From the Historic Leatherock Hotel Bed & Breakfast Bed & Breakfast/Suites and Museums

Discover our natural beauty, historical past, recreation resources, and country lifestyle.




















 

Pearsen-Skubitz "Big Hill Lake" Cherryvale  

Open year-round.  Nestled in the rolling prairies and timbered countryside known as the "Little Ozarks", Big Hill Lake is only a short 5-mile drive from the Leatherock Hotel Bed & Breakfast . It is the only clear freshwater water lake of its type in Kansas. It began operation in 1981, covers 2,572-acres and  forms 20-miles of shoreline with 1,240 surface acres of water. The lake was formed when a dam was built across Big Hill Creek to prevent the raging waters during heavy rains from washing away crops, fertile soil and at times even livestock. The lake is named after an Osage Indian chief, "Big Hill Joe." During its construction, the area was popular with archaeologists, many items found are on display at the lake's U.S. Army Corps Project Office. Food, bait and tackle shops, and medical facilities are available near the lake.

Camping, RVing, Picnicking & Swimming: Surrounding the lake are five beautiful park areas, Cherryvale Park, Downstream Point, Mound Valley Park, Overlook Point, and Timber Hill Camp which offer many recreational activities. Included are 140 designated camper and RV sites (104 with electricity), showers, running water restrooms, sanitary facilities, all paved roads and pullouts, a creative playground and ball field, rustic group shelters with potable water, and comfortable tables with convenient cooking grills. A special area has been set aside for tent campers. In addition, picnickers can utilize either of the two Day Use areas which offer group picnicking facilities or individual picnic sites. Bill Hill Lake has one of the few alcohol-free sand-covered swimming beaches in Kansas. The beach has a changing-house with  restrooms. Flying a kite on a breezy spring afternoon is recreation to the fullest. Many outdoor fans enjoy kite flying and even flying radio-controlled airplanes at the vast open area south of the lake's dam. During the warmer summer months, an afternoon picnic and evening stroll at one of the camping facilities is a must. Fees are collected on a seasonal pass at three of the park areas.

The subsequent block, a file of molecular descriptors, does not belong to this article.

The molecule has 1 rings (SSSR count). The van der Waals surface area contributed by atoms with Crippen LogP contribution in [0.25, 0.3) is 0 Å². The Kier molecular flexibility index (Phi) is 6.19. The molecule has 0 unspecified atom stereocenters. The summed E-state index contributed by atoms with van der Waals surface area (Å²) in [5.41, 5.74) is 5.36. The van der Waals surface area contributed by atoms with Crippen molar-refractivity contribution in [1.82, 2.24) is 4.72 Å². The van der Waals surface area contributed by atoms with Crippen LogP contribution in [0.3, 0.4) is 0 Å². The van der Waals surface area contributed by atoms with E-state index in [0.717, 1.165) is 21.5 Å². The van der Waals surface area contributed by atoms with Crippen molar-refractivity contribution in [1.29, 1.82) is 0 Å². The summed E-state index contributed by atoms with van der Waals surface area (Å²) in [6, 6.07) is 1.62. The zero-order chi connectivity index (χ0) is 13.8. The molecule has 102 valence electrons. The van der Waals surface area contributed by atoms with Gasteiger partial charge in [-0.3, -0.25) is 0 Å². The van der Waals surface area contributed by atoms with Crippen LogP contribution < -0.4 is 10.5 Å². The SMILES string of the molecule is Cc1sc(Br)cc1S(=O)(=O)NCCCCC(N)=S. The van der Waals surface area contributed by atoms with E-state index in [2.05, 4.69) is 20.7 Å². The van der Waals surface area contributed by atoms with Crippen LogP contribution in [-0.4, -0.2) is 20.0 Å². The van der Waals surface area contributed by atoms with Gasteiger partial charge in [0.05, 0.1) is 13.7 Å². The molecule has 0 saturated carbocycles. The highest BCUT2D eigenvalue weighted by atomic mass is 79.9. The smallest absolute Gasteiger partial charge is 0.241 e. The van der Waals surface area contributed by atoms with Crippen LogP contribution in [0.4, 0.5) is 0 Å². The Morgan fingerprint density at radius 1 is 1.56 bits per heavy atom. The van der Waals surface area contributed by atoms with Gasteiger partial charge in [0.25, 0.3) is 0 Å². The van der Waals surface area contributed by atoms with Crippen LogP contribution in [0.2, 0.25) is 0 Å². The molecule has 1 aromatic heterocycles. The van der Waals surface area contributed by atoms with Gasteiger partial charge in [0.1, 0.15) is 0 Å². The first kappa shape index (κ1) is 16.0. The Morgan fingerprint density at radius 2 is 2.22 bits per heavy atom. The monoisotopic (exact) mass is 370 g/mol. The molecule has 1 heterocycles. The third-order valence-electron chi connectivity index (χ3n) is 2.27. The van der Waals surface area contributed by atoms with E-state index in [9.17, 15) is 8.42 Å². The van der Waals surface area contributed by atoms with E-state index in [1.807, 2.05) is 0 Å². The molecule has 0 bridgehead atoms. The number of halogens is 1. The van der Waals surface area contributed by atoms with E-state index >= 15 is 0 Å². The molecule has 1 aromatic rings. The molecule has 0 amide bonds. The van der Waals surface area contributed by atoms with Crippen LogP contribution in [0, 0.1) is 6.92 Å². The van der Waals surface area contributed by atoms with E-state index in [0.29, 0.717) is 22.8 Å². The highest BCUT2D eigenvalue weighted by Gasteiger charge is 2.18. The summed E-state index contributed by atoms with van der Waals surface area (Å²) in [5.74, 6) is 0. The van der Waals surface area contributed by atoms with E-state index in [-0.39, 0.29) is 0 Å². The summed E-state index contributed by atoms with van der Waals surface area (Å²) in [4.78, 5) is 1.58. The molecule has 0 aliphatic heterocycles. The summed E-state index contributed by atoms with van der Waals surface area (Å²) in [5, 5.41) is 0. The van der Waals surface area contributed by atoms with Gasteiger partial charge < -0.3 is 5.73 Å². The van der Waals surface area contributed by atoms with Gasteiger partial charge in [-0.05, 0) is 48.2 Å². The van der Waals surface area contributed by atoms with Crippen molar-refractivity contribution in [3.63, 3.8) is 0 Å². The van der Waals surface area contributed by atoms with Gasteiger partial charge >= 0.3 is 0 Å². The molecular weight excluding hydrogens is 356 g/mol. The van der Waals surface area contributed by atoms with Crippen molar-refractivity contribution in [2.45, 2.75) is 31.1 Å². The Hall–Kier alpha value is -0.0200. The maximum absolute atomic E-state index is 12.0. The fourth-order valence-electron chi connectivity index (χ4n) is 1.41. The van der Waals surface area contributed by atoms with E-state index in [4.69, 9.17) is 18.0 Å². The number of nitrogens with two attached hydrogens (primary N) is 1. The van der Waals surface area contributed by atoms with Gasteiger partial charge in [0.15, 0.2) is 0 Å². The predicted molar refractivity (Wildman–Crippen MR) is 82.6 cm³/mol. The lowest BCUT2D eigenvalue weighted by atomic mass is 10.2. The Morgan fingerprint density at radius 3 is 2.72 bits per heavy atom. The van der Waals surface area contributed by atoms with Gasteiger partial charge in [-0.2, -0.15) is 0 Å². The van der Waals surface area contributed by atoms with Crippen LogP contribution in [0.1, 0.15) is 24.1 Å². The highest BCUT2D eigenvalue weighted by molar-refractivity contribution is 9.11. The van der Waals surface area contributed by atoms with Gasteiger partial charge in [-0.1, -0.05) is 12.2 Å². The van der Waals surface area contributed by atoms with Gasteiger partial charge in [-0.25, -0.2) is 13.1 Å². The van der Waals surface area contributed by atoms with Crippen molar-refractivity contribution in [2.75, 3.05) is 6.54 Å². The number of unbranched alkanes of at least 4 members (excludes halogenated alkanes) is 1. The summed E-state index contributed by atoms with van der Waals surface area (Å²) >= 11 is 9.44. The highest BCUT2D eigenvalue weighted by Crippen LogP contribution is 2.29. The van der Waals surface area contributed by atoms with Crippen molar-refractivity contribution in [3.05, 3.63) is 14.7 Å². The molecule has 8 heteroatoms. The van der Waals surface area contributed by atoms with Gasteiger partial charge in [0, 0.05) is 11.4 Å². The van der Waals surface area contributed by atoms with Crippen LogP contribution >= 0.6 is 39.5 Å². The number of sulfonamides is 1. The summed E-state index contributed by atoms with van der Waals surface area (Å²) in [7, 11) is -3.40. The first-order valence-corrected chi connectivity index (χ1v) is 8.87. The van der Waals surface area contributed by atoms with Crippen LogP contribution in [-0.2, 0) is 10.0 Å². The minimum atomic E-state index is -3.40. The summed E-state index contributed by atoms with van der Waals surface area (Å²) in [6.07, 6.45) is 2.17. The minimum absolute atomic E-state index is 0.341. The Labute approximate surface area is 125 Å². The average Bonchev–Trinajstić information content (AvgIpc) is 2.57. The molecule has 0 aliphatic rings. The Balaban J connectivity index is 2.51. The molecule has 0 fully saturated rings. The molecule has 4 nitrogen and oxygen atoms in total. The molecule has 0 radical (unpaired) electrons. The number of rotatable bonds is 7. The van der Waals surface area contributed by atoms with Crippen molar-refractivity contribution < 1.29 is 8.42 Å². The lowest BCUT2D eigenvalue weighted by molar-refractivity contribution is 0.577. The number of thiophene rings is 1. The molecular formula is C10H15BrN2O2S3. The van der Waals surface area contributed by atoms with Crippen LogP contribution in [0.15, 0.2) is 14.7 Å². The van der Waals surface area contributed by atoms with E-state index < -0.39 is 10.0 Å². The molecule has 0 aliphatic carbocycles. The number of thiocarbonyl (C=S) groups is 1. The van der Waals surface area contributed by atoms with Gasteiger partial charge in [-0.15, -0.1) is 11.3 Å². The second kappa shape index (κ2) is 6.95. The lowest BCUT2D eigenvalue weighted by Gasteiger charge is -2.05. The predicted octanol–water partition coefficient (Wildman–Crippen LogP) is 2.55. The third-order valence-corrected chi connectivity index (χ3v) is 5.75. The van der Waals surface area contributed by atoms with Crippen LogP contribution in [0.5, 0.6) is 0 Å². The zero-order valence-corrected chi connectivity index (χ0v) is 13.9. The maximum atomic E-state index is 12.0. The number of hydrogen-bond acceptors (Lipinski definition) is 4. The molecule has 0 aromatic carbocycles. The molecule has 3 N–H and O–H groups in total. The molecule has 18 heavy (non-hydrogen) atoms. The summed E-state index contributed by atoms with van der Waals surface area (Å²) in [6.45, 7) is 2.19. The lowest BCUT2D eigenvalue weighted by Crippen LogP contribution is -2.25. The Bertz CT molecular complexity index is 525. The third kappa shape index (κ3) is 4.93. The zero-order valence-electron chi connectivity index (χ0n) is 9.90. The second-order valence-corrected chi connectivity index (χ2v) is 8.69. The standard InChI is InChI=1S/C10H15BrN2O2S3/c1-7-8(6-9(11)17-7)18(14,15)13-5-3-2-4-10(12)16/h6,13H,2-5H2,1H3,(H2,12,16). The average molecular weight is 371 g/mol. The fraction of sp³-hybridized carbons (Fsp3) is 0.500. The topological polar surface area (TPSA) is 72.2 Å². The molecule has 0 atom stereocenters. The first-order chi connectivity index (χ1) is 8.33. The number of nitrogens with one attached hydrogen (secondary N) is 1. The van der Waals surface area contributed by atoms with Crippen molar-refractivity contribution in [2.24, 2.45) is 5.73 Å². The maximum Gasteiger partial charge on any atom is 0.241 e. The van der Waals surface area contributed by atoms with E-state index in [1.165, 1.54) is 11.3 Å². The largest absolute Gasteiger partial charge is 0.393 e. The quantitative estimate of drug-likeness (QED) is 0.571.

Fishing: The Fishing Season in Kansas is Open Year-Round. Due largely to pre-impoundment planning and management practices such as leaving large areas of timber and other vegetation standing, construction of fish shelters, and stocking of borrow areas, the Big Hill Lake fisheries have developed into one of the most productive and popular fresh water fishing lakes in Kansas. Principal species of sport fish include largemouth and small mouth bass, crappie, channel and flathead catfish, bluegill, walleye, and other sunfish that are native to the area. Two-lane boat ramps make launching recreational and fishing boats easy. Kansas fishing and hunting licenses are required. US Army Corps boating permits are required on water crafts as well. Big Hill Lake is truly a fisherman's dream and is listed in the "Top 20" bass lakes by Field and Stream magazine. For current fishing reports in Region 5, please click here. For current weather conditions, please click here. 

Hunting: Seasonal, October through Mid-March. Approximately 800 acres of project lands are for wildlife with special restriction open to public hunting. Game species are numerous and varied around Big Hill Lake. Most abundant are bobwhite quail, rabbit, gray and fox squirrel, mourning dove, migratory waterfowl, wild turkey and white-tail deer. The Kansas Department of Wildlife and Parks also owns and manages 1,350 acres of land for public hunting about one-mile from the lake. The nine counties of southeastern Kansas are said to be the "The Best for Hunting Quail". Bobwhite Quail harvest in Kansas annually tops over 2,000,000 birds.

Trails: Seasonal. In addition to camping, picnicking, swimming, boating, water skiing, hiking, bird watching, fishing, hunting and sightseeing, a 17-mile Horse Trail surrounding three-fourths of the lake provides a variety of terrain for riders of all ages. It is recognized by the North American Trail Riders Conference. It also offers tethering areas and three large tufted parking areas equipped with limited facilities that may be used for overnight camping by trail riders. Highway 160 Access Point features room for 75 trailers and towing vehicles with restroom, tables and a fire-ring for primitive camping, and a bulletin board for information. For your safety the entire trail is closed to riders during firearms deer season.